I am a living testimony to the work of God in my life in the form of emotional healing from an eating disorder, binge drinking, and many hurts and difficulties of life--as well as the conviction and correction of ongoing sinfulness in my own life.

Our relationship with Jesus does not depend on what we bring to the table but rather what he offers us through the cross. Forgiveness from our sins and eternity in Heaven is ours if we'll just trust in him alone to break down the wall that sin built between us and God.

That's why the day Jesus was crucified can be seen as "good", why this day should receive special observance and why Jesus deserves our devotion all year round.

Tuesday, April 12, 2011

Perfection and Greatness

What do you think defines an authentic life? What if I said it was to be perfect and be really great. Jesus did say we are to be perfect just as our heavenly Father is perfect (Matthew 5:48). Taken out of context, we may have been taught that in order to be like Jesus we must be painstakingly competent and faultless in order to be considered by God, and ourselves, as valuable. This is another one of those deadly lies. No one can be perfect. How then do we interpret Matthew 5:48, “be perfect”?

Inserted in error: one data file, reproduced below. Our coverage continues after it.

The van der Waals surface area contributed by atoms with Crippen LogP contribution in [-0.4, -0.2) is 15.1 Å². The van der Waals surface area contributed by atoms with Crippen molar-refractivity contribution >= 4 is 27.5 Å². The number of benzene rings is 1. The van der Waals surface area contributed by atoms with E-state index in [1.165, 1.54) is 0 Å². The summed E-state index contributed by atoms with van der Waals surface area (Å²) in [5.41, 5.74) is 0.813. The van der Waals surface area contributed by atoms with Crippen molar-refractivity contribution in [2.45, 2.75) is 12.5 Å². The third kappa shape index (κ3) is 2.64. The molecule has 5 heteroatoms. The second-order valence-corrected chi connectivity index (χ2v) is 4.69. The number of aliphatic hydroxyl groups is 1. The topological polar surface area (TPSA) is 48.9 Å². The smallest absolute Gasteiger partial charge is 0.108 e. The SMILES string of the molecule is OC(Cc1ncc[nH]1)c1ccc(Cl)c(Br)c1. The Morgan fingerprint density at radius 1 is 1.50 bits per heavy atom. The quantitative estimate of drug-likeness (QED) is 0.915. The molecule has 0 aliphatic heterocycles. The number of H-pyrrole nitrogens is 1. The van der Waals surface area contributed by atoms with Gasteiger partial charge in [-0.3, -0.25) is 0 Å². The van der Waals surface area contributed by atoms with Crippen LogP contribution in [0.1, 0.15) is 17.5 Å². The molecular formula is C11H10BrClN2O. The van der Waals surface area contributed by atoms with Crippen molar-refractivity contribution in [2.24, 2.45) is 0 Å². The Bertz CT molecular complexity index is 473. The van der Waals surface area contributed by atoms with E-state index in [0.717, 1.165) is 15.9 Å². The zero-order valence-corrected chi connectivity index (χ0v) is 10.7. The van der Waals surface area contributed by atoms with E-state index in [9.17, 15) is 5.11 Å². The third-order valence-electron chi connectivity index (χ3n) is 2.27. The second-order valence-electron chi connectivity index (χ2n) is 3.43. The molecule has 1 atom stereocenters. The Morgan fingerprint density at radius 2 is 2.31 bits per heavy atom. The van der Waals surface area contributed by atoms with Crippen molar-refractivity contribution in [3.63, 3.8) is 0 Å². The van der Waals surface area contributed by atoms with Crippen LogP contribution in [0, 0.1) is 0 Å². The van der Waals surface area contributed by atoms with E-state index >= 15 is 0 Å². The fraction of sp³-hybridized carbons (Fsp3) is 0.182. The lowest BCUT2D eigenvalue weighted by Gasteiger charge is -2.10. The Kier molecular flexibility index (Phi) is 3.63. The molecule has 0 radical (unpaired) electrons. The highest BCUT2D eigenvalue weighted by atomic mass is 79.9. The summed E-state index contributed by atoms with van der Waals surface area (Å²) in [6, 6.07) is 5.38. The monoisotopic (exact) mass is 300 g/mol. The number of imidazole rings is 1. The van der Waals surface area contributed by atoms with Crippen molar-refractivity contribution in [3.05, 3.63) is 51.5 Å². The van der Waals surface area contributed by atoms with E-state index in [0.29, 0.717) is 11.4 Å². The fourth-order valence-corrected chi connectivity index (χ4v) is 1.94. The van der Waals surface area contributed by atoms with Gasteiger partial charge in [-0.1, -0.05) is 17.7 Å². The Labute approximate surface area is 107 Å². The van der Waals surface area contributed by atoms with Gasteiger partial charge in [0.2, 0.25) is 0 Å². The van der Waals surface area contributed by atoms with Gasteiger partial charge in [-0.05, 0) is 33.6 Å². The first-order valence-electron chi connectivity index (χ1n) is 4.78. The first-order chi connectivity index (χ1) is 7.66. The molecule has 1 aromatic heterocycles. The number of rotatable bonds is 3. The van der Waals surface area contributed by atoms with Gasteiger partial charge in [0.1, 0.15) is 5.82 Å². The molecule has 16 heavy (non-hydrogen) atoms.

The word “perfect” is the Greek word teleios, which means “mature, fully developed.” Jesus did not expect his followers to become morally perfect or flawless in this life. He is speaking of the kind of love that is like God’s love—mature, complete, holy, full of blessing. His Word says if I don’t have love, then I am nothing. God spells success L-O-V-E.

We will never feel competent, fulfilled, or completely worthy if we are not in a love relationship with Jesus Christ and other authentic people. To be perfect is to follow in Jesus’s footsteps, and to seek and work to love others as wholeheartedly as God loves us—and show that love to those who don’t return it. If we truly know God as our Father, friend, and Savior, then we love, because he is love.